The energy bust and Savings and Loan scandal of 1983 combined to bring that to a screeching halt. In-migration of people turned to out-migration and for the next eight years our market was flat.
From 1983 through 1990 the nation was again in recession, but during that time incomes here were increasing at a couple of a percent above the rate of inflation and income available for people to buy housing accumulated. Home sales were down and housing inventory was at a low. Then low mortgage interest rates were triggered by the recession. (Keep both of these in mind later when we talk about the current Boulder area real estate stats.)
The catalyst to our next contra-national cycle was a pick-up in people moving into the state (incoming migration) as we began to expand as a technology center. Measured against housing prices that hadn’t changed significantly in eight years that new buying power kicked-off a very healthy four year rise in prices starting in 1991. Because all the economic factors were authentic, when the cycle came to an end, the new housing prices were also authentic; and so held and remained stable. Equilibrium was reached in the mid 1990’s and the market again flattened.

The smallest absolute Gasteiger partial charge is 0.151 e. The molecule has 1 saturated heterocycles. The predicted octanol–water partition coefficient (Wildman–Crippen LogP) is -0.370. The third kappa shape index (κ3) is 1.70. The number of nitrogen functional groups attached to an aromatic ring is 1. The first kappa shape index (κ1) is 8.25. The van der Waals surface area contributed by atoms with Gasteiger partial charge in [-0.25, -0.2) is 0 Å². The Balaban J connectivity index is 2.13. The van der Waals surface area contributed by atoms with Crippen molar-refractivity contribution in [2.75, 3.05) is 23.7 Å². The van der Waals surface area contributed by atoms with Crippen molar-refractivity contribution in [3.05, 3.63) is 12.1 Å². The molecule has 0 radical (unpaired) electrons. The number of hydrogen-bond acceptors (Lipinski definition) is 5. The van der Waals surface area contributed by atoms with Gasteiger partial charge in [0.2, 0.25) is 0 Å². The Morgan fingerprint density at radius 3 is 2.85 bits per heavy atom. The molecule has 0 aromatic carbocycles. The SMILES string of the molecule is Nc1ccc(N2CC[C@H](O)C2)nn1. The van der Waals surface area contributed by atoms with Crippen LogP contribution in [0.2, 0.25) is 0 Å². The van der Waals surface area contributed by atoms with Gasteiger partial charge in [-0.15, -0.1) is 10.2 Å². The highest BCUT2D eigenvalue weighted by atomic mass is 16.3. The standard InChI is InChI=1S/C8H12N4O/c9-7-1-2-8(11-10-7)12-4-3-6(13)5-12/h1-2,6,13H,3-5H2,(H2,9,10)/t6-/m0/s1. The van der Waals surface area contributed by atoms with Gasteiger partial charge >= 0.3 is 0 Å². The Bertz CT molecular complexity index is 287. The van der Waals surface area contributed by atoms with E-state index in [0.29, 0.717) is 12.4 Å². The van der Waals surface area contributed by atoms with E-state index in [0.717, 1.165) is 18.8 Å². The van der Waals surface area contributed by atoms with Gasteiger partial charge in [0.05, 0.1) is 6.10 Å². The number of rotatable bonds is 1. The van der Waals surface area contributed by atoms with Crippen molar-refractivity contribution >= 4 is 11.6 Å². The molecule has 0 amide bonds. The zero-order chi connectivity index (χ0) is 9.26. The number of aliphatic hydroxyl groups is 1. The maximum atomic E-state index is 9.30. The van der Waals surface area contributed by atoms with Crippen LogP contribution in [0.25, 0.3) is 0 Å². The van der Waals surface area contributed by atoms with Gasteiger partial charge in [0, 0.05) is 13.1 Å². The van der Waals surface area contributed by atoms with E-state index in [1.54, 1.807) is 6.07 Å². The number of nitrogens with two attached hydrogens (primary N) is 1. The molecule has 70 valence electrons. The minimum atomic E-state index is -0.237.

The Boulder Area Technology Bubble.
Soon after however, the monster High-Tech Gigasaurus rumbled on to the Front Range. Housing prices started to rise as people moved into the area. We woke up one day to the headline that the Boulder-Longmont corridor had the highest concentration of high tech workers per capita in the nation. Housing inventory ran short, prices were forced up, and cities in the east part of the county (Erie, Longmont and Broomfield) annexed huge tracts of land for new home builders to soak up the buyers.
But this cycle had not begun with all of the economic factors in harmony. Incoming migration and the new incomes had forced the growth; the equation was not in balance. Not enough time had passed for authentic income support for housing to accumulate to support another period of rapidly rising prices.
In 2001 the infamous tech bubble burst and 100,000 jobs in the greater metro area vanished, 40% of those in Boulder County alone. Just weeks later the shocking events of Sept. 11th followed, fueling further insecurity. Prices had over-shot real value and the housing market lurched to a halt. The greatest effect was felt at the upper end of the market as the highest price ranges collapsed in the ranges below starting a domino effect that finally came to a stop just around $850,000. The rest of the housing market flattened out.